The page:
Apparently Canadians are shunning the white picket fence, big backyard and spacious suburban home and flocking to the hustle and bustle of downtown areas, according to a recent housing report from PricewaterhouseCoopers and the Urban Land Institute.
City life with its amenity-rich atmosphere, close proximity to work and transit plus the dread of the one hour commute are all reasons that Canadians are choosing to move to the urban core.
Besides the cost in time and money of lengthy commutes, PwC notes that Canadians are more aware of the environmental costs associated with urban sprawl and young families are showing a preference for life in the city even if it means giving up some of the space and coziness of houses in the suburbs.
The most recent numbers from Statistics Canada show that the population of urban centres grew 7.1% between 2006 and 2011. A report from TD Bank earlier in 2014, also shows that since 2006 more single people and young families in Toronto are choosing to live downtown rather than heading out to the suburbs, most notably the Echo Boomers, born between 1972 and 1992.
The urbanization trend is not only spurring a huge amount of residential condominium construction but fueling the creation of new office towers and mixed-used properties covering residential and retail space. The report notes that we'll soon see more retail and services along the streets of Canada’s city cores and major transit arteries, especially where new condo developments spring up.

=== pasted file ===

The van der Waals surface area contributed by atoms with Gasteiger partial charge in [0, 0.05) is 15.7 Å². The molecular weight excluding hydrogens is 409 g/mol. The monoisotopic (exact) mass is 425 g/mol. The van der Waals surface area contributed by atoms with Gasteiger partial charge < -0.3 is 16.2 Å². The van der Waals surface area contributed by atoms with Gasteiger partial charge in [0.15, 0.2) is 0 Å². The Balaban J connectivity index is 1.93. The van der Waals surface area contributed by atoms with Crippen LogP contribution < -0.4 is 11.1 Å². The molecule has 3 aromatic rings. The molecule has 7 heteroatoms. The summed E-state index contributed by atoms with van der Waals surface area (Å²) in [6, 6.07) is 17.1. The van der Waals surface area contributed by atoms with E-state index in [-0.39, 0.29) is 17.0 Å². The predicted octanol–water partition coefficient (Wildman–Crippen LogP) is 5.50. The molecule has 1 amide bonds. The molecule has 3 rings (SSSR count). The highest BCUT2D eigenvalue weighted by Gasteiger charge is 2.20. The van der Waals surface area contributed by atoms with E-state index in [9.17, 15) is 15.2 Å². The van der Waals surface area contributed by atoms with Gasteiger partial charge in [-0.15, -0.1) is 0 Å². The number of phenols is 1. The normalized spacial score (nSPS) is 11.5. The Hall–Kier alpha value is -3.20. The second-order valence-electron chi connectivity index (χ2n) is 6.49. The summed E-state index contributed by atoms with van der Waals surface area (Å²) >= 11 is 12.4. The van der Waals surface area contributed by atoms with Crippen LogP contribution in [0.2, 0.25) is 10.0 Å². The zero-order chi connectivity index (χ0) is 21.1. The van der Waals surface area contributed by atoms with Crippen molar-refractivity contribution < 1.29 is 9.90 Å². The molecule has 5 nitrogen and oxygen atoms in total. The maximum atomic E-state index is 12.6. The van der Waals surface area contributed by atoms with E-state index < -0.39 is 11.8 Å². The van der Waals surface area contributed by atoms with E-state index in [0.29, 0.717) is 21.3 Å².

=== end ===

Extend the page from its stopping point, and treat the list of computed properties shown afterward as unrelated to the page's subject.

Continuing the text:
The most residential growth will be recorded in Calgary, Edmonton and Vancouver in 2015, the report indicates, buoyed by more jobs becoming available in the West than in Central Canada. However, Calgary and the Greater Toronto Area will likely experience the most retail growth.
But what will happen to urban properties and condos, once the younger generation grows out of them or decide to start families?
The report's authors say that Canadian cities will behave in either one of two ways. One option is to go the way of New York, where families are willing to sacrifice space to live in the city, or the London, UK route where families are used to living outside the city and commuting downtown for work.
Among the 1,400 people interviewed and surveyed for "Emerging Trends in Real Estate: Canada and the United States 2015", are private property investors and developers, commercial developers and real estate service firms.